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"found percussion"

    Goals and standards

  • Goals - Students will make musical instruments, with a variety of pitches, from found objects.
  • Objectives - Students will bring from home a variety of discarded objects that make interesting sounds when struck. The students will sort the found objects by type and use them, alone or in groups, to assemble collections of similar objects (or similar-sounding objects) with different sizes, that can be used to play three- pitch percussion parts. Each student or group will demonstrate their finished percussion instrument to the class and/or use it in the following activities.
  • Grade Level - K-12 (adaptable)
  • Student Prerequisites - none
  • Teacher Expertise - Teacher expertise in music is not necessary to present this activity.
  • Time Requirements - One (approximately 45-minute) class period.
  • Evaluation - Evaluate neatness, cooperation, and visual presentation, according to your usual rubric for craft activities, as well as student success in constructing an "instrument" with three similar sounds of different pitch.
  • Music Standards Addressed - National Standards for Music Education standard 9 (understanding music in relation to history and culture).
  • Other Subjects Addressed - The activity also addresses National Council for the Social Studies standard 1 (culture).
  • Extensions - Older, gifted, or ambitious students may want to design and make instruments tuned to make specific pitches (more like an actual steel drum, mbira, or xylophone), that could be used to play a melody, from found objects. Encourage them to find objects that ring with clear, definite pitches (nails, rake tines, bamboo sticks, blocks of hard wood, metal bowls, and heavy cardboard tubes are some possibilities), and help them research easy ways to tune the objects.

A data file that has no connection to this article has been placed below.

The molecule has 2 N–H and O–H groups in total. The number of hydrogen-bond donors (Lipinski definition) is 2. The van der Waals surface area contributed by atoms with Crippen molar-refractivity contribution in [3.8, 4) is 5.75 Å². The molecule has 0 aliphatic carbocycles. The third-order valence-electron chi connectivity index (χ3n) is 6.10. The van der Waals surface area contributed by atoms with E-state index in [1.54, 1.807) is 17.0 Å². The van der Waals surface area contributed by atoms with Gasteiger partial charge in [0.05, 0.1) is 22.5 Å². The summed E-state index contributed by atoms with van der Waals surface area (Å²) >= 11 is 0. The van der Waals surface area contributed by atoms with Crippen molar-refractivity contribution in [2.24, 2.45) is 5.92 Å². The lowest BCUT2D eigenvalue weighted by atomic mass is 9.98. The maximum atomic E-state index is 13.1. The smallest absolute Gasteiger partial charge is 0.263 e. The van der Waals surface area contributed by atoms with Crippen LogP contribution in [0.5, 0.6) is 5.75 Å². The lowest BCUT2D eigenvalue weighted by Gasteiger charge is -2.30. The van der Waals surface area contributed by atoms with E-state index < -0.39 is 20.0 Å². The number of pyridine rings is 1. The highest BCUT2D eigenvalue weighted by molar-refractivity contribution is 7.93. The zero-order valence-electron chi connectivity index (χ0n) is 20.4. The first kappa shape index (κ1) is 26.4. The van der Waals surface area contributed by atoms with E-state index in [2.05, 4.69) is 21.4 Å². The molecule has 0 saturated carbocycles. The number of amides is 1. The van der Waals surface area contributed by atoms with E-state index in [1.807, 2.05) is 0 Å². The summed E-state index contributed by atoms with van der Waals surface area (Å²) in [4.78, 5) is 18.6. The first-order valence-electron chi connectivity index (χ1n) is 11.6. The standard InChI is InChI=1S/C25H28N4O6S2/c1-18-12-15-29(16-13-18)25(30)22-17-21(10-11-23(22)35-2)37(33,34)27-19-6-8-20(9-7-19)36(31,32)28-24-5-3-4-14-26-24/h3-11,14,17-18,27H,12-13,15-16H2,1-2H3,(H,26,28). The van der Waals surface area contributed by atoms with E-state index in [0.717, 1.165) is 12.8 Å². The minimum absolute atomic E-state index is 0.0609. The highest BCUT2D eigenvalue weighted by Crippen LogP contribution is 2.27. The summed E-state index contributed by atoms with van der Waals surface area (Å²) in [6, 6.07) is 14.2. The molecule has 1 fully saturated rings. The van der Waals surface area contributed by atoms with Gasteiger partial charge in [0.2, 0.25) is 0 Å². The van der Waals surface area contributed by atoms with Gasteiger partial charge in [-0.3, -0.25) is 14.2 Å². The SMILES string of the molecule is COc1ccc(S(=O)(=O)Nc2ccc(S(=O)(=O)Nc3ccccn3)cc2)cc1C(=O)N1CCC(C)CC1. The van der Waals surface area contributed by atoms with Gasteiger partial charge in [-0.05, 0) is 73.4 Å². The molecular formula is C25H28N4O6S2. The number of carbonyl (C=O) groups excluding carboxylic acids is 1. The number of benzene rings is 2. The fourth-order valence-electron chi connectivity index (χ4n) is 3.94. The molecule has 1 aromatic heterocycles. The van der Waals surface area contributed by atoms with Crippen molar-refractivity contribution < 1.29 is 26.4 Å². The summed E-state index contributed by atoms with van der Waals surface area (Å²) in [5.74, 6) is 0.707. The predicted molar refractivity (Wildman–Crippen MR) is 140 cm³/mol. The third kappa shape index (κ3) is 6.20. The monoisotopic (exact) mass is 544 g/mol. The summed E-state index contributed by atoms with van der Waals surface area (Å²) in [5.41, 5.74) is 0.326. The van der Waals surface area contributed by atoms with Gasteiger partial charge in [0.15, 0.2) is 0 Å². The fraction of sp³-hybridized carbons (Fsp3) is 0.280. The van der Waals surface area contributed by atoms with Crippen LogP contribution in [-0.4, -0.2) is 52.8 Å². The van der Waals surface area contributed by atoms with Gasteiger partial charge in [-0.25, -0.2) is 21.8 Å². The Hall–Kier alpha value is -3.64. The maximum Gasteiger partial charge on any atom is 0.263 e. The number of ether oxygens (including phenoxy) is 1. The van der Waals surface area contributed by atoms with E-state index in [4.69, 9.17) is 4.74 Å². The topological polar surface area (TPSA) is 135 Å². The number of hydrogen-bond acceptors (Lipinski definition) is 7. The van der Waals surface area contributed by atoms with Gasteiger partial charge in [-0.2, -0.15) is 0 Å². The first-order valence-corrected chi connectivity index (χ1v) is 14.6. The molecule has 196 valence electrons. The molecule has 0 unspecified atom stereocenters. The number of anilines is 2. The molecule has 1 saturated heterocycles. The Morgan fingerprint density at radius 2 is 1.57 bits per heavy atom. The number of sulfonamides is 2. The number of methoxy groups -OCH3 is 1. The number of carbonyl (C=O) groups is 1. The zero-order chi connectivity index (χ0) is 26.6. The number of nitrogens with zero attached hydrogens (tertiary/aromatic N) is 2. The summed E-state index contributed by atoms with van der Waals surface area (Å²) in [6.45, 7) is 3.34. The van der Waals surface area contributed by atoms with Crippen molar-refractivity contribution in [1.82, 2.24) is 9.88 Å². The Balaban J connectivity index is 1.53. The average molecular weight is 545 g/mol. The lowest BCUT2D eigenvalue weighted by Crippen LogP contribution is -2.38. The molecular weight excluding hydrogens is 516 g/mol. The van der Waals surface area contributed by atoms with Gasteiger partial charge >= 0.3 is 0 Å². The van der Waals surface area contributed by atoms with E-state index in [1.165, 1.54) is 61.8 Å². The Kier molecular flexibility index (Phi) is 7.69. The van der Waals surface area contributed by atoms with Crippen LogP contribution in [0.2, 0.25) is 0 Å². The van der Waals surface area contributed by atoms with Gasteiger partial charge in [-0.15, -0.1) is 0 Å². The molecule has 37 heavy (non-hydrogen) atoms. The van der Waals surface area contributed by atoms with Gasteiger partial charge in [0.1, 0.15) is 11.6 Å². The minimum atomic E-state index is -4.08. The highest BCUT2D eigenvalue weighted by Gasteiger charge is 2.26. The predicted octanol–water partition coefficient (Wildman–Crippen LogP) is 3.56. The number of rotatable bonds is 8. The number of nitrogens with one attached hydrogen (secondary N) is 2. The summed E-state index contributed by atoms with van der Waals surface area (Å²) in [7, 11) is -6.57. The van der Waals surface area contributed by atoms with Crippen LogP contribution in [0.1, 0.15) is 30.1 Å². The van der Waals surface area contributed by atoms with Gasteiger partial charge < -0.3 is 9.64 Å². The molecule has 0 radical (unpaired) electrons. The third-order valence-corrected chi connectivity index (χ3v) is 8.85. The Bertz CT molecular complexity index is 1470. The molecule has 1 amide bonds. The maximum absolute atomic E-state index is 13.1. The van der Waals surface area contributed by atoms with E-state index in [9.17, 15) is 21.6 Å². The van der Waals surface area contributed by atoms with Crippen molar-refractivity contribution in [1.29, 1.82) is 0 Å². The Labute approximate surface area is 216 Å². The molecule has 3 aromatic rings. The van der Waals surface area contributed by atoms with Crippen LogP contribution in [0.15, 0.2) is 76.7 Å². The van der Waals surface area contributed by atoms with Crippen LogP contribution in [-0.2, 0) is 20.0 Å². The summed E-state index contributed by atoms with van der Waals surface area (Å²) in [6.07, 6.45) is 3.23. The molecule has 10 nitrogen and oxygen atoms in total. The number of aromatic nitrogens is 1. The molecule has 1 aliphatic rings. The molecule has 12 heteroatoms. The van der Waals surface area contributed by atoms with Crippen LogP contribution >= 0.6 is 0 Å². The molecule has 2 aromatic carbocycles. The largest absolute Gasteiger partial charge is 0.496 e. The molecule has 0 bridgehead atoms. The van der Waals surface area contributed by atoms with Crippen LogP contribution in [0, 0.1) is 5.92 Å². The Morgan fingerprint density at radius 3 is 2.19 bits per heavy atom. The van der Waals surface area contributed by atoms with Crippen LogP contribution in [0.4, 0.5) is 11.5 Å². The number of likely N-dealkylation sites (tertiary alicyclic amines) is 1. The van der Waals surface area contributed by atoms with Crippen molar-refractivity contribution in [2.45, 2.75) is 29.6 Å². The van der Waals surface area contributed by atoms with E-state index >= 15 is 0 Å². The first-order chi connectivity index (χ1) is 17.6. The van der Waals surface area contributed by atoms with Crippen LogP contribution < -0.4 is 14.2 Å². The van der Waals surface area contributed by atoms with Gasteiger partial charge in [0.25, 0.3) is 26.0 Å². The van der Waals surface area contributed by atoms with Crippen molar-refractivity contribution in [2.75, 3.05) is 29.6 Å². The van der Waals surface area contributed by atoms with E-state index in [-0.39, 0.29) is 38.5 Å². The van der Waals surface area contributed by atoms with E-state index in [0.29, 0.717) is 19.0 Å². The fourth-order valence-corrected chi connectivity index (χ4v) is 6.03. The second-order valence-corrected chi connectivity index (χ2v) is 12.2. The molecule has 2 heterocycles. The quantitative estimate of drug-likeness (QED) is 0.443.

Materials and preparation

  • Plan ahead to give your students plenty of time to find and bring in "found" objects that they can use to make instruments. Suggest that they look for discardable objects that have a nice or interesting sound. Send home notes of explanation if necessary. Possible suggestions (depending on how much and what type of work you will want them doing in class): clean, empty metal cans of all sizes, with no sharp edges; clean, empty plastic tubs and lids of all sizes; pieces of bamboo or dowels, cut (at home by a parent) into various short lengths; small pieces of hardwood lumber; empty cardboard tubes from paper towel and wrapping paper rolls, or sturdy cardboard containers such as oatmeal boxes. You may find further ideas in Percussion Fast and Cheap or Sound and Music .
  • You may want to have calypso music to play in the background as they are working on their instruments.
  • Be prepared for a noisy activity.
  • Optional: If a messy activity is OK, you may want to supply, or have the students supply: some dry beans or beads for maraca-type sounds; sticky clay, plaster, water, or sand to "tune" the objects, and/or art supplies to decorate the instruments.
  • You may also want to supply string and/or strong scissors and tape.
  • The students will need beaters or drumsticks to play the instruments with. Rulers, heavy pencils, wooden spoons, real drumsticks, short dowels, or pieces of bamboo are all possibilities. You can supply these, have the students supply them, or use whatever happens to be at hand.

Questions & Answers

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Source:  OpenStax, Musical travels for children. OpenStax CNX. Jan 06, 2010 Download for free at http://cnx.org/content/col10221/1.11
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